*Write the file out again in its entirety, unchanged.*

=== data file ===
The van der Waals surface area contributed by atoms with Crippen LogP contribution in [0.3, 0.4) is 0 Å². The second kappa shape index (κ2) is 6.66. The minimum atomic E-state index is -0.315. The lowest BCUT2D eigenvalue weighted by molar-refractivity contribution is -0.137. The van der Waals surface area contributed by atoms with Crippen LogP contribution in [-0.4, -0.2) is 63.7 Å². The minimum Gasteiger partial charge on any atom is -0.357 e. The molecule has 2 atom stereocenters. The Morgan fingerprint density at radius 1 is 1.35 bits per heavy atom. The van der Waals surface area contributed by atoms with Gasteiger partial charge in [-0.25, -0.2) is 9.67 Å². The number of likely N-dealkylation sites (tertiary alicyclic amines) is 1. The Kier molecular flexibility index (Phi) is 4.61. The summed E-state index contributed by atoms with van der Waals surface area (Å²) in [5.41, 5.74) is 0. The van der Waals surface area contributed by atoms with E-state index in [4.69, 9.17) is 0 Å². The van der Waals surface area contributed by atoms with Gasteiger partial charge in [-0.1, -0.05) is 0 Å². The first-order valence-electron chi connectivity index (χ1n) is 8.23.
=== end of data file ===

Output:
The van der Waals surface area contributed by atoms with Crippen LogP contribution in [0.3, 0.4) is 0 Å². The second kappa shape index (κ2) is 6.66. The minimum atomic E-state index is -0.315. The lowest BCUT2D eigenvalue weighted by molar-refractivity contribution is -0.137. The van der Waals surface area contributed by atoms with Crippen LogP contribution in [-0.4, -0.2) is 63.7 Å². The minimum Gasteiger partial charge on any atom is -0.357 e. The molecule has 2 atom stereocenters. The Morgan fingerprint density at radius 1 is 1.35 bits per heavy atom. The van der Waals surface area contributed by atoms with Gasteiger partial charge in [-0.25, -0.2) is 9.67 Å². The number of likely N-dealkylation sites (tertiary alicyclic amines) is 1. The Kier molecular flexibility index (Phi) is 4.61. The summed E-state index contributed by atoms with van der Waals surface area (Å²) in [5.41, 5.74) is 0. The van der Waals surface area contributed by atoms with E-state index in [4.69, 9.17) is 0 Å². The van der Waals surface area contributed by atoms with Gasteiger partial charge in [-0.1, -0.05) is 0 Å². The first-order valence-electron chi connectivity index (χ1n) is 8.23.